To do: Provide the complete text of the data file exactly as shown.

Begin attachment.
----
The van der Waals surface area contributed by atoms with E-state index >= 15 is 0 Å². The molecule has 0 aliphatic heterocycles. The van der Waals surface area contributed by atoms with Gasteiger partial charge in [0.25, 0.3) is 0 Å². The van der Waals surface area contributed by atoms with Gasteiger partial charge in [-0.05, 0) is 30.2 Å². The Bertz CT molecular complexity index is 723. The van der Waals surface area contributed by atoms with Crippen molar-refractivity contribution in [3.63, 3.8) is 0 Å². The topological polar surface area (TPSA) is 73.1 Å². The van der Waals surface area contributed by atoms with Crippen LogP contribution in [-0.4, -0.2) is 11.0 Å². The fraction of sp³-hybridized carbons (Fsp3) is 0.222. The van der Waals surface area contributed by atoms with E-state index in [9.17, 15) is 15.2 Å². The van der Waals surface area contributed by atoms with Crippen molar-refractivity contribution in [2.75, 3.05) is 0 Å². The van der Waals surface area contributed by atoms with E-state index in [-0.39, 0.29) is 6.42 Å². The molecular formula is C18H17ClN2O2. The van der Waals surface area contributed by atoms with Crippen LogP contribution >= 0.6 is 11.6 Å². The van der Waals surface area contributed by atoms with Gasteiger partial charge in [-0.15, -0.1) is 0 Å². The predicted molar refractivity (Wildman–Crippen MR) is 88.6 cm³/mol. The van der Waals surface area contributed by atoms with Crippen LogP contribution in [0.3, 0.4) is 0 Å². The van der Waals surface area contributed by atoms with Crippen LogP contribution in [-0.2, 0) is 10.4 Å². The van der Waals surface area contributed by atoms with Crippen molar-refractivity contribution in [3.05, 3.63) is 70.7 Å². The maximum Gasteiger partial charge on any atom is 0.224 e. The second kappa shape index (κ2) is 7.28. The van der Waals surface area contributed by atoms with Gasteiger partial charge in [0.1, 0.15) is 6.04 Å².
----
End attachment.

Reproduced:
The van der Waals surface area contributed by atoms with E-state index >= 15 is 0 Å². The molecule has 0 aliphatic heterocycles. The van der Waals surface area contributed by atoms with Gasteiger partial charge in [0.25, 0.3) is 0 Å². The van der Waals surface area contributed by atoms with Gasteiger partial charge in [-0.05, 0) is 30.2 Å². The Bertz CT molecular complexity index is 723. The van der Waals surface area contributed by atoms with Crippen molar-refractivity contribution in [3.63, 3.8) is 0 Å². The topological polar surface area (TPSA) is 73.1 Å². The van der Waals surface area contributed by atoms with Crippen LogP contribution in [-0.4, -0.2) is 11.0 Å². The fraction of sp³-hybridized carbons (Fsp3) is 0.222. The van der Waals surface area contributed by atoms with E-state index in [9.17, 15) is 15.2 Å². The van der Waals surface area contributed by atoms with Crippen molar-refractivity contribution in [2.75, 3.05) is 0 Å². The van der Waals surface area contributed by atoms with E-state index in [-0.39, 0.29) is 6.42 Å². The molecular formula is C18H17ClN2O2. The van der Waals surface area contributed by atoms with Crippen LogP contribution >= 0.6 is 11.6 Å². The van der Waals surface area contributed by atoms with Gasteiger partial charge in [-0.15, -0.1) is 0 Å². The predicted molar refractivity (Wildman–Crippen MR) is 88.6 cm³/mol. The van der Waals surface area contributed by atoms with Crippen LogP contribution in [0.3, 0.4) is 0 Å². The van der Waals surface area contributed by atoms with Crippen LogP contribution in [-0.2, 0) is 10.4 Å². The van der Waals surface area contributed by atoms with Crippen molar-refractivity contribution in [3.05, 3.63) is 70.7 Å². The maximum Gasteiger partial charge on any atom is 0.224 e. The second kappa shape index (κ2) is 7.28. The van der Waals surface area contributed by atoms with Gasteiger partial charge in [0.1, 0.15) is 6.04 Å².